Prison Law Blog

Sara Mayeux

North Carolina Settles Prisoner Lawsuit Over Destroyed Manuscript

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Imagine you’re a novelist and you’ve just completed your latest manuscript — a fictionalized version of your life story — only to have the government seize and destroy all 310 handwritten pages. That’s what happened to Victor L. Martin, an “urban fiction” writer who’s currently incarcerated in the North Carolina prison system as a “habitual felon” after several theft-related convictions. Martin filed a federal lawsuit challenging the destruction of the manuscript as a violation of his First Amendment and due process rights, with the help of Raleigh-area lawyer Swain Wood along with the ACLU of North Carolina. According to Wood, Martin may have been singled out for punishment because of the gritty content of his novels.

Now, Martin’s lawyers have announced that they’re dropping the lawsuit after reaching a settlement with the North Carolina Department of Corrections. In addition to awarding Martin $10,000 in damages and attorneys’ fees, and overturning 10 disciplinary infractions given to Martin because of his writing, the NC DOC will alter its policies on inmate publishing activities. From the ACLU press release:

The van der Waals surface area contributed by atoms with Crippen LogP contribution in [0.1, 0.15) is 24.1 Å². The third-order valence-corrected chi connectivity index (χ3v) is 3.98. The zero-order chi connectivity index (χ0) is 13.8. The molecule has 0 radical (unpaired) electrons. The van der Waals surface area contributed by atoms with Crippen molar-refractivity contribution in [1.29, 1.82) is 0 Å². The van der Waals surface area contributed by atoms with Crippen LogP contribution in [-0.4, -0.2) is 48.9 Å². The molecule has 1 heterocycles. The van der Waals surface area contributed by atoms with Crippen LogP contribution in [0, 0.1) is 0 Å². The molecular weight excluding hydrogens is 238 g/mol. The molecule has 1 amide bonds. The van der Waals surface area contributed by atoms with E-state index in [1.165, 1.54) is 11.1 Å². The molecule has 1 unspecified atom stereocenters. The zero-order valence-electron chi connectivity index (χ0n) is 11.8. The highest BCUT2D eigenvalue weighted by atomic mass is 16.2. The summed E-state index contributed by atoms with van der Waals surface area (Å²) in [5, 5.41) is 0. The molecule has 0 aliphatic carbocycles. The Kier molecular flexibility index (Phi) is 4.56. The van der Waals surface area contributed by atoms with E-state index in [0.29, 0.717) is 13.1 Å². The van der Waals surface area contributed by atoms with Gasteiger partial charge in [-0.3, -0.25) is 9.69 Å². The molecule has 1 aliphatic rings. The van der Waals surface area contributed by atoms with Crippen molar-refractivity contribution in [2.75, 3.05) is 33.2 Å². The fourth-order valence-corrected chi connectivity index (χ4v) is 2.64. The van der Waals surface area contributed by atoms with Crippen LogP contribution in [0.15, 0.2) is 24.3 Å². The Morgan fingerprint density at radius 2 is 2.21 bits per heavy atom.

Under the terms of the settlement agreement, the DOC must change its policy to allow inmates to prepare a manuscript for publication, for outside typing, for copyrighting or for private use, so long as the inmate does not receive direct compensation for publication of the manuscript. This agreed-upon policy protects a variety of writing, including fiction, non-fiction, poetry and music, lyrics, drawings and cartoons and other writings of a similar nature. The policy also sets out guidelines for DOC handling of an inmate manuscript that might be confiscated for violation of any prison rule, ensuring that such a manuscript would be maintained and not destroyed without providing any notice to the inmate, which is what happened to Victor Martin. Finally, inmates may still receive compensation for published manuscripts, so long as the inmate authorizes a family member to handle all issues and correspondence related to the business aspect of publishing for compensation.

Written by sara

March 9, 2010 at 7:08 am

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